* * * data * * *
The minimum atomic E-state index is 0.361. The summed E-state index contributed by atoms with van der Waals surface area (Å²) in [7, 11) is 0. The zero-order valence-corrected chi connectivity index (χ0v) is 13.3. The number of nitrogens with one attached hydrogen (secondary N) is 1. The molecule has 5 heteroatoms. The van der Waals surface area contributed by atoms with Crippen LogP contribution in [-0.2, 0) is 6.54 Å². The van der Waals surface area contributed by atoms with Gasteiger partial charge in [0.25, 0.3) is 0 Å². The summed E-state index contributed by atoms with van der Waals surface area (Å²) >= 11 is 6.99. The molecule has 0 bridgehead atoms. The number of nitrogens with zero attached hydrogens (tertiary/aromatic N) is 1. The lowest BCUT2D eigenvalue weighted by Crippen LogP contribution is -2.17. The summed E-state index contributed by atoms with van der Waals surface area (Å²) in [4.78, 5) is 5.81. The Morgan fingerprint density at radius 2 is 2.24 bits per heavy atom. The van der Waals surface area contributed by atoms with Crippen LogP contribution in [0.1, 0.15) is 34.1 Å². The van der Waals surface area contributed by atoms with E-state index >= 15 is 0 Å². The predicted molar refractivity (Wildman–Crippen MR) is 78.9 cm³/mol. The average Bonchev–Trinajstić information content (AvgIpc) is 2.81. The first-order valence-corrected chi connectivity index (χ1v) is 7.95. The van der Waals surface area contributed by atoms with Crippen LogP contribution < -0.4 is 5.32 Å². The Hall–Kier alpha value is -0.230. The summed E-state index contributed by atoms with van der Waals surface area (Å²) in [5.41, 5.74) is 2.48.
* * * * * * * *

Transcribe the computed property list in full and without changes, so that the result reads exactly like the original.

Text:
The minimum atomic E-state index is 0.361. The summed E-state index contributed by atoms with van der Waals surface area (Å²) in [7, 11) is 0. The zero-order valence-corrected chi connectivity index (χ0v) is 13.3. The number of nitrogens with one attached hydrogen (secondary N) is 1. The molecule has 5 heteroatoms. The van der Waals surface area contributed by atoms with Crippen LogP contribution in [-0.2, 0) is 6.54 Å². The van der Waals surface area contributed by atoms with Gasteiger partial charge in [0.25, 0.3) is 0 Å². The summed E-state index contributed by atoms with van der Waals surface area (Å²) >= 11 is 6.99. The molecule has 0 bridgehead atoms. The number of nitrogens with zero attached hydrogens (tertiary/aromatic N) is 1. The lowest BCUT2D eigenvalue weighted by Crippen LogP contribution is -2.17. The summed E-state index contributed by atoms with van der Waals surface area (Å²) in [4.78, 5) is 5.81. The Morgan fingerprint density at radius 2 is 2.24 bits per heavy atom. The van der Waals surface area contributed by atoms with Crippen LogP contribution in [0.1, 0.15) is 34.1 Å². The van der Waals surface area contributed by atoms with E-state index >= 15 is 0 Å². The predicted molar refractivity (Wildman–Crippen MR) is 78.9 cm³/mol. The average Bonchev–Trinajstić information content (AvgIpc) is 2.81. The first-order valence-corrected chi connectivity index (χ1v) is 7.95. The van der Waals surface area contributed by atoms with Crippen LogP contribution < -0.4 is 5.32 Å². The Hall–Kier alpha value is -0.230. The summed E-state index contributed by atoms with van der Waals surface area (Å²) in [5.41, 5.74) is 2.48.